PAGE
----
In the Blog
From Student to Stumped: How Graduating Made Me Question My Identity
Illustration by Mallory Taylor
Let’s throw it all the way back to kindergarten where my biggest accomplishment was correctly tracing the letter ‘e’ (I really celebrated that one). Fast forward to the start of primary school where from grades one to eight, I won the optimism award, the tenth-place ribbon in the hundred-meter dash (I’m not very athletic), and was involved in every school club. After graduating from public school, the next step was high school where I completed my forty-hours of volunteer service, learned the Pythagorean theorem, and connected with some really great friends and thoughtful teachers. In my last year of high school, the looming choice of going to College or University filled the hallways; you could feel the stress of decisions and deadlines in the air. For me personally, University was the logical next step, but at seventeen years old, I never truly understood what I was getting myself into - does anyone really? At such a young age, so many of us are asked to make this sizeable decision that can control the rest of our lives. Meanwhile, only a couple of years before, the biggest decision I had to make was choosing between watching Zoey 101 or That’s So Raven on TV that night.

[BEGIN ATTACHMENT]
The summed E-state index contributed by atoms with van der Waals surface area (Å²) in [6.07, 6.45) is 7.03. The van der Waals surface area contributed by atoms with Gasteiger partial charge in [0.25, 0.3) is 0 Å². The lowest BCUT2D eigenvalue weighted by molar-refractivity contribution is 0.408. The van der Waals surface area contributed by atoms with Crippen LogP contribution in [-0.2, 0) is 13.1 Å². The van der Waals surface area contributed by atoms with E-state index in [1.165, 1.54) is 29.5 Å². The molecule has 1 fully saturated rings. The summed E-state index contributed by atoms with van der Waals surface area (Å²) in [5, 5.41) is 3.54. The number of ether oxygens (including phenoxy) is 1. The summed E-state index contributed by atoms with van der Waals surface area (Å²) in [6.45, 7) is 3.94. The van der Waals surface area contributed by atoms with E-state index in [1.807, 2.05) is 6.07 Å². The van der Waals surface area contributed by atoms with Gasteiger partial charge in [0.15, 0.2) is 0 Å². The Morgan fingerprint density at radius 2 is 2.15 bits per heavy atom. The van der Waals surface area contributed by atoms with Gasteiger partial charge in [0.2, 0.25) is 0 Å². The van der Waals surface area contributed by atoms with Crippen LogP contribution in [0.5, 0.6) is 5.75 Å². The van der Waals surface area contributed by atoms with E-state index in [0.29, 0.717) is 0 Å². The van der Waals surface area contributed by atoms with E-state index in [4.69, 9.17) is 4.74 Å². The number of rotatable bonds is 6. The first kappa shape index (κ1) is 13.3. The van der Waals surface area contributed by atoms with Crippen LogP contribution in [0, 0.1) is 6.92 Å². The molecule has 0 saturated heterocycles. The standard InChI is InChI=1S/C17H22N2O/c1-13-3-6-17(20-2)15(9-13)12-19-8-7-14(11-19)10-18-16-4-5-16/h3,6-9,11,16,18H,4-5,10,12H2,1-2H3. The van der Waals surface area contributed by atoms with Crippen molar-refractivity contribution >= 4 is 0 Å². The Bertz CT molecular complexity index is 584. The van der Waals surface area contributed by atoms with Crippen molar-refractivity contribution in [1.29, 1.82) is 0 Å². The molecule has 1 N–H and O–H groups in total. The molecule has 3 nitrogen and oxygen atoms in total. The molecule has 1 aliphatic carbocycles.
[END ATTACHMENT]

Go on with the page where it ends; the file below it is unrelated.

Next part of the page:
Going to University made sense for me and my career goals, and so I did exactly that for five years; I graduated in April of this year. However, when I was almost finished my final year, I had this constant feeling of uneasiness of what I would do next, which I feel like nothing and no one really prepares you for. In public school the logical next step for most is high school, and after high school, some decide to go into the workforce or go to post-secondary. Even this stage comes with so much uncertainty due to how many choices there are. But after post-secondary, you’re thrown into the deep end and left wondering if you should continue on with school or dive into a career. I found comfort being a student, seeing as how I had been one since around five years old, and when I graduated University, I felt like that part of my identity was taken away from me. I know I’m not alone in those feelings, so I decided to ask some friends about their experience in relation to this, and here’s what they said: